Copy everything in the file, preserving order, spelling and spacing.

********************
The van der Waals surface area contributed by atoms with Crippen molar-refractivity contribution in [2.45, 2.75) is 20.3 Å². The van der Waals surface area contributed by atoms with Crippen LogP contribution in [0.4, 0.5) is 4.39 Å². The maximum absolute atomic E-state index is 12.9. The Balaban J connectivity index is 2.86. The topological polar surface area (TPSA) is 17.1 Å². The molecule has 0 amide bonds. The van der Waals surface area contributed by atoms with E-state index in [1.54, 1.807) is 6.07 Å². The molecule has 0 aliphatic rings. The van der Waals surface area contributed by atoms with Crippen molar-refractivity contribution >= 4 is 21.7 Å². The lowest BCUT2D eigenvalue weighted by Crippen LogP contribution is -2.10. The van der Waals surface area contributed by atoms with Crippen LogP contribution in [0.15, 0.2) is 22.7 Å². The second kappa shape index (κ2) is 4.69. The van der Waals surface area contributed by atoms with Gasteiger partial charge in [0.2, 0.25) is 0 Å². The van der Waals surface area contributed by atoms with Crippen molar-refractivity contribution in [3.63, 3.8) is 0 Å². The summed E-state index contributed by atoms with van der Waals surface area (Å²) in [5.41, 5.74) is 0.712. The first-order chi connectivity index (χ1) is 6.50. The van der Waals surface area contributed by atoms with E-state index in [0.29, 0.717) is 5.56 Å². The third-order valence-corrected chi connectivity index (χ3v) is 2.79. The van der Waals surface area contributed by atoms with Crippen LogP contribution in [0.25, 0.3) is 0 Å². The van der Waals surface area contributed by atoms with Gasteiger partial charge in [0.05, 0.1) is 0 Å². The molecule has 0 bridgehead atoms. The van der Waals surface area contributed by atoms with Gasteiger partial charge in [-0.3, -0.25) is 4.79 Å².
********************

The van der Waals surface area contributed by atoms with Crippen molar-refractivity contribution in [2.45, 2.75) is 20.3 Å². The van der Waals surface area contributed by atoms with Crippen LogP contribution in [0.4, 0.5) is 4.39 Å². The maximum absolute atomic E-state index is 12.9. The Balaban J connectivity index is 2.86. The topological polar surface area (TPSA) is 17.1 Å². The molecule has 0 amide bonds. The van der Waals surface area contributed by atoms with E-state index in [1.54, 1.807) is 6.07 Å². The molecule has 0 aliphatic rings. The van der Waals surface area contributed by atoms with Crippen molar-refractivity contribution >= 4 is 21.7 Å². The lowest BCUT2D eigenvalue weighted by Crippen LogP contribution is -2.10. The van der Waals surface area contributed by atoms with Crippen LogP contribution in [0.15, 0.2) is 22.7 Å². The second kappa shape index (κ2) is 4.69. The van der Waals surface area contributed by atoms with Gasteiger partial charge in [0.2, 0.25) is 0 Å². The van der Waals surface area contributed by atoms with Crippen molar-refractivity contribution in [3.63, 3.8) is 0 Å². The summed E-state index contributed by atoms with van der Waals surface area (Å²) in [5.41, 5.74) is 0.712. The first-order chi connectivity index (χ1) is 6.50. The van der Waals surface area contributed by atoms with E-state index in [0.29, 0.717) is 5.56 Å². The third-order valence-corrected chi connectivity index (χ3v) is 2.79. The van der Waals surface area contributed by atoms with Crippen LogP contribution in [0.25, 0.3) is 0 Å². The van der Waals surface area contributed by atoms with Gasteiger partial charge in [0.05, 0.1) is 0 Å². The molecule has 0 bridgehead atoms. The van der Waals surface area contributed by atoms with Gasteiger partial charge in [-0.3, -0.25) is 4.79 Å².